You can't draw conclusions from a difference (2)

hey! (33014) | about 2 years ago | (#42631809)

until you've examined both things being compared and understand why they are what they are.

I've just completed my third novel, my first which I feel is good enough to shop to agents and editors. I've spent considerable time testing my manuscripts and scenes by sharing them with other writers and -- even more importantly -- critiquing their manuscripts. The vast majority of unpublished manuscripts are every bit as tedious you can imagine. Now picture yourself pouring over those in minute detail, thinking about them as hard as you possibly can. You'd begin to see that most faults in writing involve mishandling, misdirecting, or abusing readers' attention.

Suppose you were reading a hundred thousand word novel -- roughly three hundred pages in paperback, and *every single sentence* was written in a way to calculated to grab you by the collar and make you remember. It would be exhausting; I'd be surprised if you made it more than a couple of pages into the story.

The vast majority of sentences in a well-written novel are meant to transfer information into your consciousness without ever being noticed. They're utility sentences -- the semantic delivery vans of literature -- and when they do their work the action of the novel flows efficiently, without hindrance. Some of my fellow authors refer to this quality where reader attention moves unimpeded through a story as "lightness".

Fashions vary with generation, of course. Victorian writers wrote many more ornate, dense, complicated sentences than modern ones do. And for some writers conspicuous prose style is the main pleasure. But even a celebrated purple prose writer like EE Doc Smith wrote mostly utility sentences, reserving the "coruscant displays of pyrotechnic splendor" for high points in the story.

Now there are all kinds of unflattering but true things you can say about most of what gets published, but "hard to read" isn't one of them. It shouldn't be surprising that a random sampling of sentences turns up very few memorable ones, any more than a random sampling of vehicles on the highway turns up more delivery vans and Toyota Corollas than Ferraris.

Re:You can't draw conclusions from a difference (1)

wisty (1335733) | about 2 years ago | (#42633419)

tl;dr: Novels have lots of filler (for arguably good reasons).

Re:You can't draw conclusions from a difference (1)

hey! (33014) | about 2 years ago | (#42633539)

tl;dr: Novels have lots of filler (for arguably good reasons).

Maybe, but it's not filler I'm talking about. It's substance. If I could put an idea or event into a reader's head by telepathy, without need for words at all, I'd do it. The very best writing often feels like that.

Re:You can't draw conclusions from a difference (0)

Anonymous Coward | about 2 years ago | (#42634829)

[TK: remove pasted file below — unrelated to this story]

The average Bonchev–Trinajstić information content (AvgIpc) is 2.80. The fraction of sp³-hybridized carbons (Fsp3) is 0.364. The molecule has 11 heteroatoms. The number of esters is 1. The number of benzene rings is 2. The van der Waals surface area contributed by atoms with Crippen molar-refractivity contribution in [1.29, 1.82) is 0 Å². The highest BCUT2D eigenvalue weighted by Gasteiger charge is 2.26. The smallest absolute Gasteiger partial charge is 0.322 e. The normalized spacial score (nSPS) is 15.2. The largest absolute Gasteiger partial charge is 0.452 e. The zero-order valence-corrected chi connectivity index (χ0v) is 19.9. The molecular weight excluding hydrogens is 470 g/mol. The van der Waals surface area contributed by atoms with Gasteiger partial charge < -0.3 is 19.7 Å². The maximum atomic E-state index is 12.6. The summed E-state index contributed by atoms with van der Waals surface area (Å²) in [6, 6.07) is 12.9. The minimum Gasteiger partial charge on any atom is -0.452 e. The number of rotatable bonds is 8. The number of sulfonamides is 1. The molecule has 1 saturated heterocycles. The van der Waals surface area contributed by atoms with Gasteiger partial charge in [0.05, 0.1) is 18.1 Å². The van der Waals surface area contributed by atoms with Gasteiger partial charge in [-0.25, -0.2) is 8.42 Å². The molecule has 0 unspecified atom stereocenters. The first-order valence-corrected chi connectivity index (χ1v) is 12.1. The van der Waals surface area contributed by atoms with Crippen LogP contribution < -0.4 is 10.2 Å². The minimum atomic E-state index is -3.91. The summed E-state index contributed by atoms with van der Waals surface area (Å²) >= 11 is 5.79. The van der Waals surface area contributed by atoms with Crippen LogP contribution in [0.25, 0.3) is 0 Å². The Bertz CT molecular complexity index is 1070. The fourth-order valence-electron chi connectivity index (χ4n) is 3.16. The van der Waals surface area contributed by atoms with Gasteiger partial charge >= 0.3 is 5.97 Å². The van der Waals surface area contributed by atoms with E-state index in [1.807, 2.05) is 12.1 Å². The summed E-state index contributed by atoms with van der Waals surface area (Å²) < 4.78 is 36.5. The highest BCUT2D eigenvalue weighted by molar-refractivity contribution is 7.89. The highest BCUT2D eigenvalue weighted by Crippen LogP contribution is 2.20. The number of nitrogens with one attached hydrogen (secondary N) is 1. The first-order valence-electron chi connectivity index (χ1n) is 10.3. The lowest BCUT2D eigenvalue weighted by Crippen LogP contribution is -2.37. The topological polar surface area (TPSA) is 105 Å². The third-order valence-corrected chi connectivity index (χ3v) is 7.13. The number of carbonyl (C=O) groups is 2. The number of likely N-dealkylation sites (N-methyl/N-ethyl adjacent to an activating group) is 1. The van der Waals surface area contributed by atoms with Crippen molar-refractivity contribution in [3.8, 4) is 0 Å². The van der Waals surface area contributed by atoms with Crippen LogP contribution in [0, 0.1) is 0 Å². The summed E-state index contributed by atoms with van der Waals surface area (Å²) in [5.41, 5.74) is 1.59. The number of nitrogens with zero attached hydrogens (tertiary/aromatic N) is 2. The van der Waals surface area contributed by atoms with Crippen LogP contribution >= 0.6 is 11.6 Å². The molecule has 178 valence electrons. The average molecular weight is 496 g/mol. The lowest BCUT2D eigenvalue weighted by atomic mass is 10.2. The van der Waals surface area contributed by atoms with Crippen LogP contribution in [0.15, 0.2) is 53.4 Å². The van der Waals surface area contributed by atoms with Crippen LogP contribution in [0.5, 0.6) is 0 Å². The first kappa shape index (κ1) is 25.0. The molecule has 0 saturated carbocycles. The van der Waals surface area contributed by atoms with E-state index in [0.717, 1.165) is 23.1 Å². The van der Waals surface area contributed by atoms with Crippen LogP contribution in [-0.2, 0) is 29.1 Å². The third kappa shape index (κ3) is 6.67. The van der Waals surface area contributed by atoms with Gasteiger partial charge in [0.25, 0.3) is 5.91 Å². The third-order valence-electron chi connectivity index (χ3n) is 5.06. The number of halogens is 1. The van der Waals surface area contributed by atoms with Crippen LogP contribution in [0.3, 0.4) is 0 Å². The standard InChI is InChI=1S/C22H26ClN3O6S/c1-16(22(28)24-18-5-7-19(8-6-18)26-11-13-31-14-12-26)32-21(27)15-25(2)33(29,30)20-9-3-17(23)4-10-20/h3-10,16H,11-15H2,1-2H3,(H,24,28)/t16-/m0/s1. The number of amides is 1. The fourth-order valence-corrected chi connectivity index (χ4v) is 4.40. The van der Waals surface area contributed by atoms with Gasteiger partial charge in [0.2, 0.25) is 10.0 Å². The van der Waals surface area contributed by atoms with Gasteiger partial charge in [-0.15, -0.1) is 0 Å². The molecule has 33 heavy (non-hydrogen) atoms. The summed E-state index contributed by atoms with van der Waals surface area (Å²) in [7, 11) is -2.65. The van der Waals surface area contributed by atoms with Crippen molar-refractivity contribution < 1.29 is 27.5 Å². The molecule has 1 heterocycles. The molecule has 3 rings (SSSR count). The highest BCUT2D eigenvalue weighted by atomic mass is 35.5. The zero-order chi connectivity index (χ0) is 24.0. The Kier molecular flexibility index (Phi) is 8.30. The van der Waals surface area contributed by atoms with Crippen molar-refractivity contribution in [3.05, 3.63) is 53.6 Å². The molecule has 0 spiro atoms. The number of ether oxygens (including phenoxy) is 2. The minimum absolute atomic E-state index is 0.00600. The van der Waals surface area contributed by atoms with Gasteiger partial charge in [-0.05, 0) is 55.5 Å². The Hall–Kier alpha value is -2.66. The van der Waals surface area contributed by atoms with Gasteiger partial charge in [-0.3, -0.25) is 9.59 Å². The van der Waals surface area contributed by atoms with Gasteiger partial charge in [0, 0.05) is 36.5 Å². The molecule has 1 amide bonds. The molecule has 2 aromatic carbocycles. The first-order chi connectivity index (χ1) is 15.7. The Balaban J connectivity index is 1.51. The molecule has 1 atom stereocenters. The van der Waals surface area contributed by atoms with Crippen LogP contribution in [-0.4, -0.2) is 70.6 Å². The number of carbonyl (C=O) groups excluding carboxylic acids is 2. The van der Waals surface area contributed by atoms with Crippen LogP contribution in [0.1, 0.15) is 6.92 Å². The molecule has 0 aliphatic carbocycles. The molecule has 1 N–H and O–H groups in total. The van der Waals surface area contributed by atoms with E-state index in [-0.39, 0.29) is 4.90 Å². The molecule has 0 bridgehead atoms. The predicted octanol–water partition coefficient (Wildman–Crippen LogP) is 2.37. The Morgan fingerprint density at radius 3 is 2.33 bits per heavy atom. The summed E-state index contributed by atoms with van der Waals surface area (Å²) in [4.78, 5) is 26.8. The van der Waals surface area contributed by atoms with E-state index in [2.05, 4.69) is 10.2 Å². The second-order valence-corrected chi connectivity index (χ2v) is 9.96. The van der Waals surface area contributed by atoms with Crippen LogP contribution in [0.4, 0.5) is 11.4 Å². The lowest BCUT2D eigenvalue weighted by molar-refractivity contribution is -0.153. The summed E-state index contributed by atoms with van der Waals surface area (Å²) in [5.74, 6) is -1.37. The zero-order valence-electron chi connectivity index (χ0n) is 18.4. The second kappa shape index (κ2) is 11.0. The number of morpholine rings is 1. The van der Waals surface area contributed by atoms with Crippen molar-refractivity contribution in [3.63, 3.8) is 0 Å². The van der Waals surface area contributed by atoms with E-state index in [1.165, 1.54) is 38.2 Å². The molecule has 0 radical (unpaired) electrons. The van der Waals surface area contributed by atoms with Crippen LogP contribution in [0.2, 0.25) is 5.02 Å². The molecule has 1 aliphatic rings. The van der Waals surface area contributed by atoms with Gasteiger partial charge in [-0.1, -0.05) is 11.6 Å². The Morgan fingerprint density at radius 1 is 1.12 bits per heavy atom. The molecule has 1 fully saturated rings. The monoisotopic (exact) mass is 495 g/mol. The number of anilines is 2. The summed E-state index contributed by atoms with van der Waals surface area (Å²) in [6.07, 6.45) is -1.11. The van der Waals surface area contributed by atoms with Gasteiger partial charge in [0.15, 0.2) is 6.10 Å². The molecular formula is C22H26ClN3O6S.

Now picture yourself pouring over those in minute detail, thinking about them as hard as you possibly can.

Pouring what? Milk? Maple syrup?

maybe (1)

johnwerneken (74428) | about 2 years ago | (#42632499)

could be situational yes. But I think it's more that (a) the so-called (not by me!) social web at least are avatars of real people, very interesting whether by choice or evolution; (b) those are INTERACTIONS books are not. My self, I think people were built to ACT, and that our prime acts involve either our relations with others or the things we do together if not both. Me, I remember BOOKS. Not the sentences, but the world-situational images they evoke. But surely not the sentences lol. Facts are for sweeping out the door once the pattern is apprehended imho. Often the social web evokes images, at least of feeling/situations being represented to me by others. In other words, stuff whether I actually react (with action) or not, hits the buttons etc.

"Quick" text vs. built up story (1)

SpaghettiPattern (609814) | about 2 years ago | (#42632507)

Social media will essentially feed short messages with a punch line. A carefully built up story will expand on themes and provide nuances and background.

What's the bleeding point in comparing the two? It's so friggin obvious that both styles will differ. The effort put into the "research" should have better been put towards creating "world peace". Even "cleaning the appartement" is more sensible than this.

are we becoming machines? (0)

Anonymous Coward | about 2 years ago | (#42633473)

because human brains evolved to prioritize and remember unfiltered information from social interaction."
So essentially we are evolving to become machines. Organic creatures with synthetic parts, or is it the other way around. I once discussed with someone the possibility of the origins of the universe being of a construct a program, synthetically built. That our creators are perhaps a marriage of synthetic and organic materials and we are just copies of the original beings. Written code that has evolved, because all of nature when broken down to there very essence is very structured the atoms, molecules, and DNA that comprises us all. However, outwardly humans can be compared to a AI program gone out of control at times. At the very least the Titans that we use to calculate different variables through time, space ETC......can essentially calculate all these possibilities, why wouldn't a more advance synthetic race of beings?

Check for New Comments
Slashdot Login

Need an Account?

Forgot your password?